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English Composition 1001

Research made easy.

CHOOSING KEYWORDS

This unit explains the concept of keywords, why we use them for efficient searching, and how to brainstorm keywords for your own topic. 

What's in this unit?

  • A video that introduces the concept of keywords
  • Links to several resources for digging deeper into keywords for your topic
  • A sample and blank concept map for brainstorming keywords

How will this help me?

Library databases can be tricky to navigate, so it's useful to be organized when you start researching. Having a list of prepared search terms that describe your interest in your topic and that frequently come up when you read about your topic will be a great starting point for gathering scholarly sources.

INTRODUCTION TO KEYWORDS

After you have developed a research question, you'll need to break that question down into "keywords"--the most essential elements of the research question.  These terms are what you will search with in library databases.  It also is important to brainstorm related words and concepts, so that you have multiple terms to mix and match--this will maximize your chances of finding sources.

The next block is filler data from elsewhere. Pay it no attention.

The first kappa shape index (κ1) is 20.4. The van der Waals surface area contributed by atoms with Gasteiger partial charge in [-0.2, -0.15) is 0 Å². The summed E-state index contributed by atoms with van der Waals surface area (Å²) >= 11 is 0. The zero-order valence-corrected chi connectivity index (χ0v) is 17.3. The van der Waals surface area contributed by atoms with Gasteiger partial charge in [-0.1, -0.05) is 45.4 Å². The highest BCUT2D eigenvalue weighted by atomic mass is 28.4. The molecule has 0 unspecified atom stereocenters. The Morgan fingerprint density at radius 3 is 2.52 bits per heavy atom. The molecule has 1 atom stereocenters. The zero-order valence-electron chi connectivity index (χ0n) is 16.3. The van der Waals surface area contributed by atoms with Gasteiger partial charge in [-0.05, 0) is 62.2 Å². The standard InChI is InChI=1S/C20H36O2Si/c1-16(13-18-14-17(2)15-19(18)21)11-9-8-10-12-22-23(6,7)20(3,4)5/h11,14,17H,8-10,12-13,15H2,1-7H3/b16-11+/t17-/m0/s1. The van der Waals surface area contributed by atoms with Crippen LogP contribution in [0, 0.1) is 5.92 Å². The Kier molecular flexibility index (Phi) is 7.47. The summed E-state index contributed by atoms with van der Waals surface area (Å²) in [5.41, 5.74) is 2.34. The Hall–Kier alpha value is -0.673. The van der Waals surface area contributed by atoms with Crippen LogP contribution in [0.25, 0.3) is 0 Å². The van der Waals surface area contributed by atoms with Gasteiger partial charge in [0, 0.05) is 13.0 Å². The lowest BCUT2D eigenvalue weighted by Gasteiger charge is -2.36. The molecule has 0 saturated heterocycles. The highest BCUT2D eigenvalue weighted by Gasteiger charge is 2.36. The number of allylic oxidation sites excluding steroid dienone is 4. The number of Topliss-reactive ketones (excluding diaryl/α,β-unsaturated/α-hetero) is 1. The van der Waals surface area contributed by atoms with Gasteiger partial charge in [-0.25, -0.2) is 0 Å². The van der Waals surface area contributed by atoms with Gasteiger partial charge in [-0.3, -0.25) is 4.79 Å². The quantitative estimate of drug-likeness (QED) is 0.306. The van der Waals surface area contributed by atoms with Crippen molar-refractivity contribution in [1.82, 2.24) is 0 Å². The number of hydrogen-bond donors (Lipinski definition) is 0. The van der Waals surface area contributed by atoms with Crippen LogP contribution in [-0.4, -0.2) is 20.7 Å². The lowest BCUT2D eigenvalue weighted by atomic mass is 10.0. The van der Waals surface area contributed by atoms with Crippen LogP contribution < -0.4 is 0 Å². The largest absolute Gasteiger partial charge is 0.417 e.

DIG DEEPER

When you are trying to find arguments for a particular side, the words "pro" and "con" may not work and words like "for" and "against" may be ignored by the search engine.

Here are some terms to try:

Both sides of the debate "Pro" arguments "Con" arguments

argument*

aspect*

opinion*

controvers*

debate*

advocate*

champion*

proponent*

support*

sympathize*

 

advantage*

benefit*

opponent*

antagonist*

 

 

 

 

disadvantage*

drawback*

shortcoming*

The background reading you did when choosing your topic is also  relevant to selecting keywords--look through what you have already read to get a sense of the language others have used to describe this topic.  Use this vocabulary as a starting place for listing keywords.

APPLY LEARNING

Complete this concept map with the primary topic in the center and secondary concepts in the smaller bubbles; identify like terms (synonyms) for each secondary concept. (See the example below).

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